Opportunity Zones: Watch The Pitfalls
"The Opportunity Zone program is truly a game changer," Hunt Real Estate Capital director Marc Suarez said at Bisnow's multifamily event in Miami Wednesday, echoing a sentiment felt by many around the country.
But other panelists warned that the new program — which lets people defer or eliminate taxes on capital gains if those gains are invested in certain areas for up to 10 years — could tempt people to make deals chasing tax benefits that otherwise might not be good ones.
The country's affordable housing crisis especially threatens South Florida, a tourist-based economy where service workers make long commutes from their homes to work in hotels and restaurants downtown and at beaches.
"We think people are going to live in Homestead and drive [an hour] to South Beach?" Suarez said. "It's not worth the gas."
Suarez hopes the Opportunity Zone program will entice builders to put affordable housing in the designated opportunity zones, many of which are blighted areas. He said that for the past few years, as the economy rebounded from the housing crisis and the Great Recession, investors got used to easy returns.
But because opportunity fund capital must stay invested for a decade to realize the full tax benefit, it "paved the way for longer money," Suarez said.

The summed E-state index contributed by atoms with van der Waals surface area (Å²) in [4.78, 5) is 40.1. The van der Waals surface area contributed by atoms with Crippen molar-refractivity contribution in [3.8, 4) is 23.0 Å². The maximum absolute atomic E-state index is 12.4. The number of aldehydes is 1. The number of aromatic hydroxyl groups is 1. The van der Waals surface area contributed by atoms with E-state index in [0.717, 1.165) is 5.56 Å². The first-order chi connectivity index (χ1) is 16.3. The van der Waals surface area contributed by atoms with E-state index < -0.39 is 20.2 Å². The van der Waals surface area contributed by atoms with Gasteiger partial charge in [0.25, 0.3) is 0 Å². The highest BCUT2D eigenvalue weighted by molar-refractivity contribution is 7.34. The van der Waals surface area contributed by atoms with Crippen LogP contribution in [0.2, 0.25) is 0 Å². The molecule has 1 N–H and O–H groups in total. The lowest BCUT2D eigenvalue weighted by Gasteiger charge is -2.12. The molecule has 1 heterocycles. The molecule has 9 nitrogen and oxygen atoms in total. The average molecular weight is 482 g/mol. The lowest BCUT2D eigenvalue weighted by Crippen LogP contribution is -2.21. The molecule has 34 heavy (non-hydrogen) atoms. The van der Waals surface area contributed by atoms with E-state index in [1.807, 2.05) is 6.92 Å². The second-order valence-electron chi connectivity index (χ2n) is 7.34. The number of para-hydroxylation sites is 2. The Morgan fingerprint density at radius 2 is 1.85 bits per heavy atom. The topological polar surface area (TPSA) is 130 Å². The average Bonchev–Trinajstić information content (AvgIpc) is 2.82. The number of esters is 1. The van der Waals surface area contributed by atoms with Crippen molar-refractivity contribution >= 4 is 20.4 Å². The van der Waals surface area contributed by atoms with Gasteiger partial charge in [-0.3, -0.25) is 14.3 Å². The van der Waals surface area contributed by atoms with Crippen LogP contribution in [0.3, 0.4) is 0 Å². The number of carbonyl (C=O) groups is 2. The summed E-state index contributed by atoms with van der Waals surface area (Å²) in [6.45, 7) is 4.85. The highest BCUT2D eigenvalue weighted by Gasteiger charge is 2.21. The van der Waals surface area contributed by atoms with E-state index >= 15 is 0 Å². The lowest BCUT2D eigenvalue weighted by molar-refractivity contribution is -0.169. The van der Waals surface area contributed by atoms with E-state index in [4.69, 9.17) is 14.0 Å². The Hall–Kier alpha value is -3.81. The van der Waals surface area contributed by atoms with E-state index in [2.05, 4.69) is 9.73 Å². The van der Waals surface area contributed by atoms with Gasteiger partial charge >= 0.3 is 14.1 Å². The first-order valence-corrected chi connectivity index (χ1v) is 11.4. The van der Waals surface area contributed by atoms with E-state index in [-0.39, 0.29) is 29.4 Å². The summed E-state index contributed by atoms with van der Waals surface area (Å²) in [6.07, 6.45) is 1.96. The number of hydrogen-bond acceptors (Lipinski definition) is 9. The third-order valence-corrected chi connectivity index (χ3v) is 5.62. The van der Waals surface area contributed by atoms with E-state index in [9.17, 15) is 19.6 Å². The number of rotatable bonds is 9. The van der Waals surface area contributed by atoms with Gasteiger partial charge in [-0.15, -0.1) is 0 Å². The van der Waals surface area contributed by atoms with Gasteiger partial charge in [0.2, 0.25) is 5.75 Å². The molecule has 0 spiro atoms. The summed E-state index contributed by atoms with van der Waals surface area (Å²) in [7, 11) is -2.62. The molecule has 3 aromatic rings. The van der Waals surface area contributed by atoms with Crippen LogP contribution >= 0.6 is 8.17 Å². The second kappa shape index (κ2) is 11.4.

"We've all been waiting. When is capital going to adjust and get off the 18-20, cash-on-cash, three-to-five-year return, right? Because how many value-adds are left?" he said. "I truly believe this opportunity zone overlay is going to help the affordable housing business because the money is longer, the money is forced to be longer."
But Wood Partners Director Jeff Quinlivan said while such programs are designed with good intentions, they may not work as intended. Profit remains the motivator for investors.
He said he has been fielding calls from investors in markets like Boston and New York who are looking for deals in opportunity zones around the country because they weren't finding deals in their areas that looked profitable.
"With a 1031 exchange, you defer till death — your heirs benefit," Quinlivan said. "These, you defer for 10 years ... There's incentive to have that investment appreciate over 10 years."
Pensam Capital founding partner Michael Stein warned that some developers, "particularly inexperienced developers, will make tax-driven deals instead of [solid] real estate deals ... [People will] create artificial returns that look good on paper but ultimately don't work in a lot of locations. It has to work without the federal income tax incentives."
Quinlivan said that deals on the fringe of a solid market would work best.
Speakers on another panel said Miami is always a solid market, even with its ups and downs, because of its continued population growth.
Dezer Development CEO Gil Dezer said he owed a half-billion dollars in 2010 and had to lower rents, but he recovered just fine. Talk of a current condo glut is overblown, he said.
Fortune International Group CEO Edgardo Defortuna said 50% deposits from buyers are the new normal.
"Oversupply is really not existent," he said. "We have not experienced any default in any buildings in this cycle."
CBRE Executive Vice President Still Hunter III said Miami was expecting tens of thousands of new residents in the next few years. While 5,000 units are coming online next year, they won't be enough to house all the new residents.
"Theoretically, you can't meet demand — the fundamentals are so strong," he said. "The fundamentals are just off the charts."